Here's the summary of BREAKING BEAUTIFUL:
Allie lost everything the night her boyfriend, Trip, died in a horrible car accident—including her memory of the event. As their small town mourns his death, Allie is afraid to remember because doing so means delving into what she’s kept hidden for so long: the horrible reality of their abusive relationship.
When the police reopen the investigation, it casts suspicion on Allie and her best friend, Blake, especially as their budding romance raises eyebrows around town. Allie knows she must tell the truth. Can she reach deep enough to remember that night so she can finally break free? Debut writer Jennifer Shaw Wolf takes readers on an emotional ride through the murky waters of love, shame, and, ultimately, forgiveness.
Jennifer grew up on a small farm in Idaho and now lives in Lacey, Washington with her husband and four children. She has a degree in Broadcast Communications and produces videos. Our sources tell us that she also started an underground newspaper back in sixth grade, which immediately put her at the top of our suspect list!
Here is the transcript of the interrogation:
Q: When you began writing BREAKING BEAUTIFUL, did you set out to write a mystery?
A: Nope. I set out to write a story. It kind of evolved into a mystery. I fought it a couple of times, but that's the way it came out.
Q: What did you find most enjoyable about writing a mystery? Most challenging?
A: The most enjoyable thing about writing a mystery is when someone says to me, "You kept me guessing the whole time." Or, "I never saw that coming." The most challenging thing is keeping everything straight in my brain, especially when all sorts of new and exciting plot twists keep making me want to change the direction of the story.
A: With BREAKING BEAUTIFUL I didn't organize much at all until it came down to working with an editor and fixing my pacing issues. With my current mystery I've tried to keep track of everything by using Scrivener and putting important points and clues in little files and trying to keep everything straight. Honestly, it's kind of made me crazy. I think I prefer the "discovery" that happens when I just write and keep everything in my head. When I do it like that, sometimes the characters and the storyline surprise me. That's not always the most efficient way to go about it, but it is a lot more fun.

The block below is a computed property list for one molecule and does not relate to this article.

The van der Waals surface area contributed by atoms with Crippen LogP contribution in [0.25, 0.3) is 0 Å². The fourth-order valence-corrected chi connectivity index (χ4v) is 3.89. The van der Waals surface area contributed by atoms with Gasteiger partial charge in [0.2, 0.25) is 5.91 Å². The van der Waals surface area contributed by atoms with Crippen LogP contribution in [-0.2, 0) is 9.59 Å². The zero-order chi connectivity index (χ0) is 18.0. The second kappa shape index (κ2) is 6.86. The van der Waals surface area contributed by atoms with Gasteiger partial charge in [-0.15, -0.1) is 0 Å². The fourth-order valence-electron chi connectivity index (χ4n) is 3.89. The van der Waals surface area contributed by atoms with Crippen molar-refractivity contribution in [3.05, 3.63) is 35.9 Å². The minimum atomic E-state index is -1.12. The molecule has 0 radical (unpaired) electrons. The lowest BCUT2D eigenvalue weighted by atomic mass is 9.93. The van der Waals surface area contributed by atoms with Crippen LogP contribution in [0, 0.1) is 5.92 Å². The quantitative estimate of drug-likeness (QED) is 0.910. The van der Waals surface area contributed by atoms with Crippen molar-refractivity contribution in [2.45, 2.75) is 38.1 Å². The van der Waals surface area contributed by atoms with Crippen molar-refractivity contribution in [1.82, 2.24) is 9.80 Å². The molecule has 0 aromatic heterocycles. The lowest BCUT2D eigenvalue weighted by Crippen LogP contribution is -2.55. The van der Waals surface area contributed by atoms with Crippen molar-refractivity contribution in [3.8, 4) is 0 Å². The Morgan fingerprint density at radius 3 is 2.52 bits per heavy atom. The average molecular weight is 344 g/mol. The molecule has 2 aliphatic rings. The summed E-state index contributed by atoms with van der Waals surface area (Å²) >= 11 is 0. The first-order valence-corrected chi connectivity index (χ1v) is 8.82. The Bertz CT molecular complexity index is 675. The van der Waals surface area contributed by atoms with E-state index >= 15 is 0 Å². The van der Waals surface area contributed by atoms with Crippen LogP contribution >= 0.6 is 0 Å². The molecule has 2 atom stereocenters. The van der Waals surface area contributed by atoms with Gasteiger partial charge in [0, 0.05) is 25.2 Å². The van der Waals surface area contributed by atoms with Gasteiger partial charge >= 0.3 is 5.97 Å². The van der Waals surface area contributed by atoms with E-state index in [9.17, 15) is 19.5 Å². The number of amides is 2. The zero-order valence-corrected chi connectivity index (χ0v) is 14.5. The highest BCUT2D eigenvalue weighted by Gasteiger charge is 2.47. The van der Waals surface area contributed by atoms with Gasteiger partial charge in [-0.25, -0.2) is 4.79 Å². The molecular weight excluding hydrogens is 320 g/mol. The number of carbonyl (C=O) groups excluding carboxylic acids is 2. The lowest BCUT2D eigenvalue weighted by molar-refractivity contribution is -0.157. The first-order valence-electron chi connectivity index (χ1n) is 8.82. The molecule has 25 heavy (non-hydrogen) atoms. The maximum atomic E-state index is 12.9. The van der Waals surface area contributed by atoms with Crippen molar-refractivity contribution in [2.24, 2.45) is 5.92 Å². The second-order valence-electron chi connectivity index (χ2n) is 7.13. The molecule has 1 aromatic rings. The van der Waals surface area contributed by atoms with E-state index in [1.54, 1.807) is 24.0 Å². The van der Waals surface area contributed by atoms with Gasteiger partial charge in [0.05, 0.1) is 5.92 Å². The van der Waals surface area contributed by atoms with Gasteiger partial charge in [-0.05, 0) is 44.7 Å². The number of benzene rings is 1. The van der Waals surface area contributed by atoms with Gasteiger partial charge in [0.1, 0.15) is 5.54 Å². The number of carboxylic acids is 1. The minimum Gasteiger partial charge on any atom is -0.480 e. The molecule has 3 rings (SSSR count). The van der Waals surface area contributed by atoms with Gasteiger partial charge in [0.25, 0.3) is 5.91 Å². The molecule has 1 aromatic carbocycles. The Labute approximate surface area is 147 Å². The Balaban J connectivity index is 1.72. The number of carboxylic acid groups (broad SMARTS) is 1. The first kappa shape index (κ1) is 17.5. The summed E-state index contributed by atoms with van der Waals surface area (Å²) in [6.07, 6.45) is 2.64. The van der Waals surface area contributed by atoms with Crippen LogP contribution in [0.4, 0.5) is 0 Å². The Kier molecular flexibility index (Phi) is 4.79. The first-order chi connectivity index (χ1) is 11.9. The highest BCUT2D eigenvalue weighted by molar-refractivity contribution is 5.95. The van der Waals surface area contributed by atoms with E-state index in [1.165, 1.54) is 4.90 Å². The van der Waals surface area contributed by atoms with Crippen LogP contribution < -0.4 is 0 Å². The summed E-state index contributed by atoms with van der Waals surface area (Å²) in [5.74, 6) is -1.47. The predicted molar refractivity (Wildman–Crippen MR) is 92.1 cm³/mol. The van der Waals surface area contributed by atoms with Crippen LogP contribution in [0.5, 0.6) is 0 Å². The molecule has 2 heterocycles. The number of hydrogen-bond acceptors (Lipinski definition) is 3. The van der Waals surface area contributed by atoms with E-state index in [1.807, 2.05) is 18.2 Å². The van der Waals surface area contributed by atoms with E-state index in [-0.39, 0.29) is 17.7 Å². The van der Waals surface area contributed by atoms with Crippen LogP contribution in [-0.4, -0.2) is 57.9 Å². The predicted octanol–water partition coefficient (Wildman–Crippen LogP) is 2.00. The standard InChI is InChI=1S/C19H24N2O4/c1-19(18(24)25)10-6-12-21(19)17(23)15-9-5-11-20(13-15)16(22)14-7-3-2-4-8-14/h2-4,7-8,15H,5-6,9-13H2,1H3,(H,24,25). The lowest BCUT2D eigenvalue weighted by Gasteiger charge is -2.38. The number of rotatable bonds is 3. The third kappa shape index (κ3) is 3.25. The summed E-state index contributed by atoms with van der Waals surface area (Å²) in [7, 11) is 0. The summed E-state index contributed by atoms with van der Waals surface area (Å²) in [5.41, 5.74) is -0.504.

Q: Allie is a somewhat unconventional sleuth. She is searching not only the crime scene and surrounding area for clues to the murderer of her boyfriend, Trip, but also her own memory. Did this type of sleuth make the mystery plotting easier or harder? Did anything about Allie surprise you as you wrote?
A: The hard thing about Allie is it took a long time before she was sure she wanted to know the truth. As often as she was actively searching, she was actively trying to forget, or trying to pretend like everything was normal. Because she was keeping her own secrets, I had to keep that balance. In any mystery, there has to be a reason the main character isn't just taking things at face value. In Allie's case, she already knew more than almost anyone involved, but she couldn't be sure whether the truth would make things better or make them worse.
Q: Andrew, Allie's twin, is a really appealing character, and their strong sibling bond is a huge part of the story. Why did you want Allie to have a twin, and in particular a twin who has cerebral palsy? What do you hope readers might take away from Andrew's character?